This post is about how the report summarizes the issue of disasters and climate change, including several references to my work, which is misrepresented. This post is long and detailed, which is necessary to support my claims. But stick with it, or skip to the end if you've seen the details before (and long-time readers will have seen them often), there is a surprise at the end. (Roger Pielke, Jr.)


The press, still clueless about temperature: Obama targets US public with call for climate action

Climate impacts report warns of flooding, heat waves, drought and loss of wildlife that will occur if Americans fail to act on global warming (Suzanne Goldenberg, The Guardian)

"Average temperatures in the US have risen by 1.5F (-17C) over the last 50 years, the report said." Temperatures have risen by -17 °C? We are in trouble! Fortunately they meant risen by 0.8 °C, although even that is a dubious claim likely having more to do with urbanization and statistics than reality.

In fairness, I have seen the draft report -- a synthesis of idiotic GCM output -- which claims all manner of disastrous consequence (we've already passed 'tipping points' you know, although no one noticed). Sigh...


'Scaremongering': Scientists Pan Obama Climate Report:

'This is not a work of science but an embarrassing episode for the authors and NOAA'...'Misrepresents the science' (Marc Morano – Climate Depot)


Seven Climate Models, Seven Different Answers

In a new report, scientists used seven different climate models to assess human induced land cover change (LCC) at regional and global scales. The first results from the LUCID (Land-Use and Climate, IDentification of robust impacts) intercomparison study by Pitman et al. show no agreement among the models. This study indicates that land cover change is “regionally significant, but it is not feasible to impose a common LCC across multiple models for the next IPCC assessment.” In other words, this important factor is missing from current models and scientists are at a loss as to how to add it. (Doug L. Hoffman, The Resilient Earth)


Yet another eye-roller: UN warns of 'megadisasters' linked to climate change

GENEVA — The United Nations on Tuesday raised the prospect of "megadisasters" affecting millions of people in some of the world's biggest cities unless more is done to heed the threat of climate change.

"We are going to see more disasters and more intense disasters as a result of climate change," UN Under Secretary General for Humanitarian Affairs John Holmes said at the opening of a four-day conference on reducing disaster risks. (AFP)


Asia set to become biggest climate change driver (Check out the Gorebots in the accompanying photo)

Protesters in alien costumes hold placards with a message as they stage a picket in time for the high-level discussion on climate change and clean energy Tuesday, June 16, 2009 at the Asian Development Bank in suburban Pasig City east of Manila, Philippines. The protesters were calling for a genuine climate change solutions and to stop the funding of coal powered technology which they claimed as the single greatest cause of climate change. (AP Photo/Pat Roque) (Pat Roque - AP)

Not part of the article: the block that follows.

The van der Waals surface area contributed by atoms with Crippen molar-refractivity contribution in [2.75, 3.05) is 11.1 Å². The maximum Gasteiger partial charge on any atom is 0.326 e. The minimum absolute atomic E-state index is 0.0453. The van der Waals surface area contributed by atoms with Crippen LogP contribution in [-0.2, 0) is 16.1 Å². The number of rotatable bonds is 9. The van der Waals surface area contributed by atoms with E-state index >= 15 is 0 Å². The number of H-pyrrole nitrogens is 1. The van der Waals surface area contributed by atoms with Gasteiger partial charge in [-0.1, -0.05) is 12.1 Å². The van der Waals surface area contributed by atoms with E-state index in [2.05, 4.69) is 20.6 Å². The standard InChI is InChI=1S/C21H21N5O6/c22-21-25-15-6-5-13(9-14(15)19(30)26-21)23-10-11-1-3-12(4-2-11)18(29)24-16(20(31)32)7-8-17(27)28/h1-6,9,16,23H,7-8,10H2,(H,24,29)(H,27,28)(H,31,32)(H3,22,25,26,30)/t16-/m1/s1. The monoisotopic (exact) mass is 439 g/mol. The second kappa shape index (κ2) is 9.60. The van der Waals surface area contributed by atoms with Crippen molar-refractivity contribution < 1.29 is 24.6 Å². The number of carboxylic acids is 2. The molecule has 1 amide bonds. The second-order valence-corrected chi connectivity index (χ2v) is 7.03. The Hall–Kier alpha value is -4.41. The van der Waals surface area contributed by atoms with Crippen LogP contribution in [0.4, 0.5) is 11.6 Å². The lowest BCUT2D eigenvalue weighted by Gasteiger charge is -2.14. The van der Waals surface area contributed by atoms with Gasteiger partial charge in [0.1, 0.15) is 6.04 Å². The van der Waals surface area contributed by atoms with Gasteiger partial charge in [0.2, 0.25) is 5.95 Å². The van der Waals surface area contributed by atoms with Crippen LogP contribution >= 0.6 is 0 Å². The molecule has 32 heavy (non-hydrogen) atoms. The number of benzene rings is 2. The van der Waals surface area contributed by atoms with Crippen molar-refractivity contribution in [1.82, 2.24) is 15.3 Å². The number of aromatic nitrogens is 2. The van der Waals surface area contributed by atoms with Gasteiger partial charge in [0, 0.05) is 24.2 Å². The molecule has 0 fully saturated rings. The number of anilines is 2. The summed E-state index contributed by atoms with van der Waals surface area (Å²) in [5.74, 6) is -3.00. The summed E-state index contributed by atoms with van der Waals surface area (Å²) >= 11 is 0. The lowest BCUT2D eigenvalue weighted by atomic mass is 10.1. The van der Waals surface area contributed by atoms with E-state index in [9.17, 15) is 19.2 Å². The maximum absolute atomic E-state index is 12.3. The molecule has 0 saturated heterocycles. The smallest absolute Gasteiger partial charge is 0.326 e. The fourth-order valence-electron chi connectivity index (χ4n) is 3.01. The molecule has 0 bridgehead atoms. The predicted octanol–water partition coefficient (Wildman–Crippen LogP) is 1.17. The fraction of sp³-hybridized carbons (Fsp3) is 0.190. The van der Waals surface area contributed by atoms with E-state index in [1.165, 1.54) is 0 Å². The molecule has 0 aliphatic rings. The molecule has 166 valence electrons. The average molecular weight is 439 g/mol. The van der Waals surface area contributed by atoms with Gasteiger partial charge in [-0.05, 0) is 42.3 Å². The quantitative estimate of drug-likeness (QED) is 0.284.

MANILA, Philippines -- Asia's share of global greenhouse gas emissions could rise to more than 40 percent by 2030, making it the world's main driver of climate change, experts warned Tuesday.

The most populous continent with the fastest-growing economies in China and India already accounts for a third of world emissions of gases blamed for warming weather, including carbon dioxide, Asian Development Bank President Haruhiko Kuroda told a conference in Manila.

Its share of discharges from energy use has tripled over the past 30 years, he said. (Associated Press)

It's a good thing carbon dioxide emissions are trivially related to climate then, isn't it.


Yes, the Chinese are playing a really good game: Climate Trap

Officials from the Obama administration have been beating a steady path to China’s door to talk about climate change.

Secretary of State Hillary Rodham Clinton was there in February. House Speaker Nancy Pelosi and other Congressional leaders visited last month, followed by experts from the Energy Department and the White House. There also has been regular contact at a series of “major economies” meetings that began during the Bush administration and include the 17 biggest emitters of greenhouse gases.

Without the enthusiastic participation of China — and, of course, the United States — negotiations in December in Copenhagen aimed at writing a new global agreement to replace the expiring 1997 Kyoto Protocol are almost sure to fail. The health of the planet is equally at stake. The United States is the largest per capita emitter of greenhouse gases; China is the biggest overall emitter. If they cannot agree on a common strategy, atmospheric levels of carbon dioxide are likely to reach potentially disastrous levels.

Ms. Pelosi found herself greatly encouraged by the dialogue but deeply afraid that the two countries would fall into an old trap: hiding behind each other so that neither would have to do anything difficult or expensive.

It’s a legitimate fear. Even though the 1997 Kyoto Protocol was never submitted for ratification, senators from both parties made clear that they would never agree to any treaty that required the United States to cap its emissions without at the same time imposing similar limits on developing countries like China.

For their part, the Chinese have insisted — and continue to insist — that Washington move first and do more because, along with Europe, the United States bears responsibility for most of the increase in atmospheric concentrations of greenhouse gases over the last 150 years. (NYT)